Blue Origin Plans Suborbital Flight Later This Week

Jeff Bezos’ Blue Origin has posted a temporary flight restriction (TFR) for a New Shepard suborbital flight from its test facility in west Texas for later this week. The TFR is in place starting Wednesday, April 14 at 1200 UTC (8 a.m. EDT/7a.m. CDT) until Saturday April 17 at 2000 UTC (4 p.m. EDT/3 p.m. CDT).

It would be the 15th flight of a New Shepard spacecraft and the second flight of New Shepard No. 4, which is designed to carry passengers. The most recent flight without people on board occurred on Jan. 14.

Blue Origin has not yet formally announced the flight. It is likely to be another uncrewed launch carrying scientific experiments.

Russian Space Tourism Company Closes Doors

The Moscow Times reports that a Russian space tourism company is ceasing operations without having flown any tourists.

Kosmokurs’ operations will cease due to “insurmountable difficulties” in coordinating with local authorities on the cosmodrome project as well as the company’s “inability to obtain needed regulatory documents from the Defense Ministry” for the design of a suborbital tourist rocket, its CEO Pavel Pushkin told RIA Novosti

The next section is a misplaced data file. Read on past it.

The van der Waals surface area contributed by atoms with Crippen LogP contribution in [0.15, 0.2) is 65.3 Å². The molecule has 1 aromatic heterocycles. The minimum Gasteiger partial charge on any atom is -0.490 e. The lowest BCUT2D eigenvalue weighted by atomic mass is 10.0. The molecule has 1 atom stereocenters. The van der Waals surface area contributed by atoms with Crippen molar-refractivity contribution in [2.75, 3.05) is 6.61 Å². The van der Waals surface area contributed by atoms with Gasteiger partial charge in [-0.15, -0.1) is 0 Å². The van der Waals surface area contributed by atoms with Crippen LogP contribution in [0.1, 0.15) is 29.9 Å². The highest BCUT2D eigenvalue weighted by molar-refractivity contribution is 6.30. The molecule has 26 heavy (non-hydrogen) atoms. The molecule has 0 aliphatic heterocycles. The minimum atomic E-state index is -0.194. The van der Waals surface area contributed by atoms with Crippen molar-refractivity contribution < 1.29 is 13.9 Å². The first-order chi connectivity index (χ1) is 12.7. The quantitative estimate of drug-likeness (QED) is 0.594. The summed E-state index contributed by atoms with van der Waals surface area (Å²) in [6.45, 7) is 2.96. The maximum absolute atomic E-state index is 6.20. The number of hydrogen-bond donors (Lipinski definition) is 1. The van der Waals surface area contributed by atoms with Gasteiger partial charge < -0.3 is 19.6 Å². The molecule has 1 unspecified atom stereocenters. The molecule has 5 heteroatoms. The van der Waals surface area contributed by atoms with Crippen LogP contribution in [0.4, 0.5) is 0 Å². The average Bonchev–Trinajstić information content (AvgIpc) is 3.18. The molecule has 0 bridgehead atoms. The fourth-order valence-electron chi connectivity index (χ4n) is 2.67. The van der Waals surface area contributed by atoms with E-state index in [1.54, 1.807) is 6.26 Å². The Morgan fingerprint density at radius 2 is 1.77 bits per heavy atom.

Pushkin founded the private space corporation in 2014 after being inspired by the early success of companies like SpaceX, founded by U.S. billionaire Elon Musk, and Blue Origin, founded by Amazon CEO Jeff Bezos. 

Russia’s state space agency Roscosmos in 2017 had approved Kosmokurs’ ambitious plan to send tourists to space by 2025. Roscosmos is now looking into hiring Kosmokurs’ 50 or so employees, RIA Novosti reported.

SPACovirus Sweeps Space Sector

Richard Branson celebrates the first Virgin Galactic trade on the New York Stock Exchange. (Credit Virgin Galactic)
Wall Street’s latest easy money craze has attracted a growing number of space companies. But, just because they can go public, should they?

by Douglas Messier
Managing Editor

Seven space companies have gotten caught up in the SPACovirus sweeping through Wall Street. The impact on the space industry is going to be interesting to watch.

A SPAC is a special purpose acquisition company. It’s a publicly traded investment firm that, with outside investors, acquires or merges with another company, and then takes the acquisition public under its own name.

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Branson Wants to Take Virgin Orbit Public Through SPAC